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A.Word.A.Daywith Anu Garg
"Proper names that have become improper and uncommonly common" is how the author Willard R. Espy described eponyms, and that is the theme for this week's words in AWAD: words coined from people's names.
In our quest for eponyms, we are going to Europe this time, to France, Italy, England, Greece, and Spain. And we'll meet a finance minister, a seducer, a military officer, a philosopher's wife, and a womanizer. All aboard!
noun: The outline of someone or something, filled in with a solid color.
verb tr.: To show in a silhouette.
After French finance minister Etienne de Silhouette (1709-1767). It's unclear how Silhouette's name became associated with this art form. Perhaps it was alluding to his austerity measures during the Seven Years' War, as a silhouette was a cheap way to making a portrait instead of a painting. It's also said that he was fond of hanging these kinds of portraits in his office. Earliest documented use: 1798.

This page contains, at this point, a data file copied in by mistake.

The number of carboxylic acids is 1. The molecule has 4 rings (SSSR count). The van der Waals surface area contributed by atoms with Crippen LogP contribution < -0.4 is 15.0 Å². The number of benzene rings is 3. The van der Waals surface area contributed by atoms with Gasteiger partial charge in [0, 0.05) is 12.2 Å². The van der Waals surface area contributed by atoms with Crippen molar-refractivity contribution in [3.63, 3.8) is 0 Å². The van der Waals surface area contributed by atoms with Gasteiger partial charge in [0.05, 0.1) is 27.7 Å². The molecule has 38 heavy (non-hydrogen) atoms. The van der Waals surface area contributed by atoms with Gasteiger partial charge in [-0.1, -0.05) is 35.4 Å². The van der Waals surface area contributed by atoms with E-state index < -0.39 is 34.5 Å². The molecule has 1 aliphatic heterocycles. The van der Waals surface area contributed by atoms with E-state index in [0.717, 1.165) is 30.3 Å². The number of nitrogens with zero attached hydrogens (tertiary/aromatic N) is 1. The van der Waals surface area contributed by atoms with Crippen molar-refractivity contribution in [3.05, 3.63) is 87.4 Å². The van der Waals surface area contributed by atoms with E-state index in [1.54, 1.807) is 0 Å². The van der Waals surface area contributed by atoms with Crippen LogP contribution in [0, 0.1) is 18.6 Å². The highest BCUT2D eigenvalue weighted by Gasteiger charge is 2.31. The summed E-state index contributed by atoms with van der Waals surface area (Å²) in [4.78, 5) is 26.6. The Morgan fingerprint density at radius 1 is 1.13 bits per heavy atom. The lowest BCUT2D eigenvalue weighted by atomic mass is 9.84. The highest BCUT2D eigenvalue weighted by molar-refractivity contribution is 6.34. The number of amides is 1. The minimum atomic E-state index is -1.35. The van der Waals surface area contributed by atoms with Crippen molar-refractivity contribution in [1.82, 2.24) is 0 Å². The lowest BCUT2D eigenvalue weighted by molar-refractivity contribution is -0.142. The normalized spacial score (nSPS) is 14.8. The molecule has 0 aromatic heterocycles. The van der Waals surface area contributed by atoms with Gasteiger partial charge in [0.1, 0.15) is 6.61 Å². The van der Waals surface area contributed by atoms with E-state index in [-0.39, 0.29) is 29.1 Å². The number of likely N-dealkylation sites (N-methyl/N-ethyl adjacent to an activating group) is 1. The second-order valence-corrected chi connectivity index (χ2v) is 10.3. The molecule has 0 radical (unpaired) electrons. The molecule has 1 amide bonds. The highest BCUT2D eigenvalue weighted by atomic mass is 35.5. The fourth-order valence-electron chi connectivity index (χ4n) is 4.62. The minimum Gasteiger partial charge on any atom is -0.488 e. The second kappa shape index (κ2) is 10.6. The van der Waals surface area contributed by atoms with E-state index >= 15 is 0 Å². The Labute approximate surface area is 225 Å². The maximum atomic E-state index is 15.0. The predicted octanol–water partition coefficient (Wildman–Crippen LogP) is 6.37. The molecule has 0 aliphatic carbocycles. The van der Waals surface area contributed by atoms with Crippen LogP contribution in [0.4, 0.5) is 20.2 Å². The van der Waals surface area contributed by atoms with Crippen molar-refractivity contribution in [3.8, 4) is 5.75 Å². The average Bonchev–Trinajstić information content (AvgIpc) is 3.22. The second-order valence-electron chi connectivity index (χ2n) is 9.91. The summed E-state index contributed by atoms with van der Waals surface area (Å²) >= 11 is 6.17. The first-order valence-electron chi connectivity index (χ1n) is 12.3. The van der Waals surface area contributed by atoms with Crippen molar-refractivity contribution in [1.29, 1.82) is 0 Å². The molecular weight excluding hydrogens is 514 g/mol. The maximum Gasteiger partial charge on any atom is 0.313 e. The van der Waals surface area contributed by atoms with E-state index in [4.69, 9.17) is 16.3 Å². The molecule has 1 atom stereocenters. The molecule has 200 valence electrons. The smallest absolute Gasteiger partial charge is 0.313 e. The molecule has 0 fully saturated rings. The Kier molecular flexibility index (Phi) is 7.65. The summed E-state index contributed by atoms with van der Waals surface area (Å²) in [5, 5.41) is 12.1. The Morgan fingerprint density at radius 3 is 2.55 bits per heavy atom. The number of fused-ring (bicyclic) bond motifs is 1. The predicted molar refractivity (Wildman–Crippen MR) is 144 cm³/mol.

"It's just a silhouette. Many of us have met shadows of people and not the people."
Nompumelelo Precious Dlamini; Memoirs of Love Lessons; Red Lead Press; 2011.
Explore "silhouette" in the Visual Thesaurus.
A THOUGHT FOR TODAY:In this world, you must be a bit too kind to be kind enough. -Pierre Carlet de Chamblain de Marivaux, dramatist and novelist (1688-1763)
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